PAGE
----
by Christine Wiese

Auerbach once said, “Music washes away from the soul, the dust of everyday life.”. If you take this premise as your starting point and apply it to the concert goers last Friday at The Clausen Center in Holstein, you could say the audience that walked out of the theatre that night was way more than squeaky clean. The music offered up by the Montreal Guitare Trio and the California Guitar Trio suffused and washed over their souls – leaving them sparkling like window panes after a good Spring cleaning – degrimed, degermed, and deodorized.

This was a concert of pure sound, of pure music, of pure joy. Folks left the auditorium higher than kites. “This was magic!” said one.

How does a person begin to critique the talents of these six men? To do even a creditable job, you’d have to have studied guitar technique, music composition, and music theory. A layman can only say, “I loved it; I could have listened to it all night long.”. It’s like the old saw about the untutored guy walking through an art gallery who stops at a Reuben’s and says, “I don’t know much about Art but I know what I like.”. We most certainly and most enthusiastically liked what these guys gave us.

The concert began with the trio from Canada. They are masters at combining classical motifs with spaghetti western themes, rock, original compositions, and musical genres from other cultures. Somehow or other they transmute their acoustical instruments into percussive beats and, in the case of “Garam Masala”, an Indian sitar. They never stopped surprising us. In “Glass Beads”, a person could swear they heard a necklace break and beads skittering over the floor.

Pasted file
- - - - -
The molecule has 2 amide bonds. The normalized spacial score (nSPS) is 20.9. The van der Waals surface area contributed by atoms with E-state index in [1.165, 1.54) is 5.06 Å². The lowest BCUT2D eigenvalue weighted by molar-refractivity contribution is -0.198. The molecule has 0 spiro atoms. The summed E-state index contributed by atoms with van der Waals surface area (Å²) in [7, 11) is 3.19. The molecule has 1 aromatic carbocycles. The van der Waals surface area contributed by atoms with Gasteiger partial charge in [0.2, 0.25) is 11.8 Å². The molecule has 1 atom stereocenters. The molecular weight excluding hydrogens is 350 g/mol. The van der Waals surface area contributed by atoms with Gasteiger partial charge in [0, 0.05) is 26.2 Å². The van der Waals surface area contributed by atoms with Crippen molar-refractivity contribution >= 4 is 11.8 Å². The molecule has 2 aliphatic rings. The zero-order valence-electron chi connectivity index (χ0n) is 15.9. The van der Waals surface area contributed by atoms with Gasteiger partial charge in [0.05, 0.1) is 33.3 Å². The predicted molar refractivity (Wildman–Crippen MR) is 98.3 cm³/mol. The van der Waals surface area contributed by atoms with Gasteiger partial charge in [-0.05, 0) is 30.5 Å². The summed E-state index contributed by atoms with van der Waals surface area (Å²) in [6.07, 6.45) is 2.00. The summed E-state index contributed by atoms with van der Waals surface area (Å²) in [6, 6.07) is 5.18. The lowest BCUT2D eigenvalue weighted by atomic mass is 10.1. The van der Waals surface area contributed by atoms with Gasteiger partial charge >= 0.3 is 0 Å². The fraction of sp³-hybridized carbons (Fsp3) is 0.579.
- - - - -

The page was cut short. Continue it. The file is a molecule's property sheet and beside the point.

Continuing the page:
Then came the California group with “Walk, Don’t Run” which was great when the Ventures played it a hundred years ago but which they transformed into a classic work of acoustical art. These guys are so closely attuned to each other that a barely perceptible nod was enough to send the sound spiraling off in a whole other direction. What really blew the attendees away was the Bach piece played a la “Circulation Technique”. Each member got one note to play at a time and they melded into one another so fluidly, a person could hardly tell which one was playing which note. It was simply indescribable.

After intermission the two groups became one and the hall really caught fire. It hardly mattered what they played because the crowd loved it all. From the “Perpetuum Mobile” with a 15-8 time signature (Yes, someone in the audience guessed it correctly and was asked to go on tour with them!) through Harrison’s “While My Guitar Gently Weeps” to their exuberant rendition of “ The Good, The Bad, and The Ugly” – each one was applauded more wildly than the last. Capping the evening off was their brilliant encore of “Bohemian Rhapsody” by Queen.

These two groups of three aren’t just guitar players. Separately and combined, they are artists of the highest order who play to Every Man – from professional musicians to those whose musical education stopped with the recorder in fourth grade. We’d welcome them back in a minute.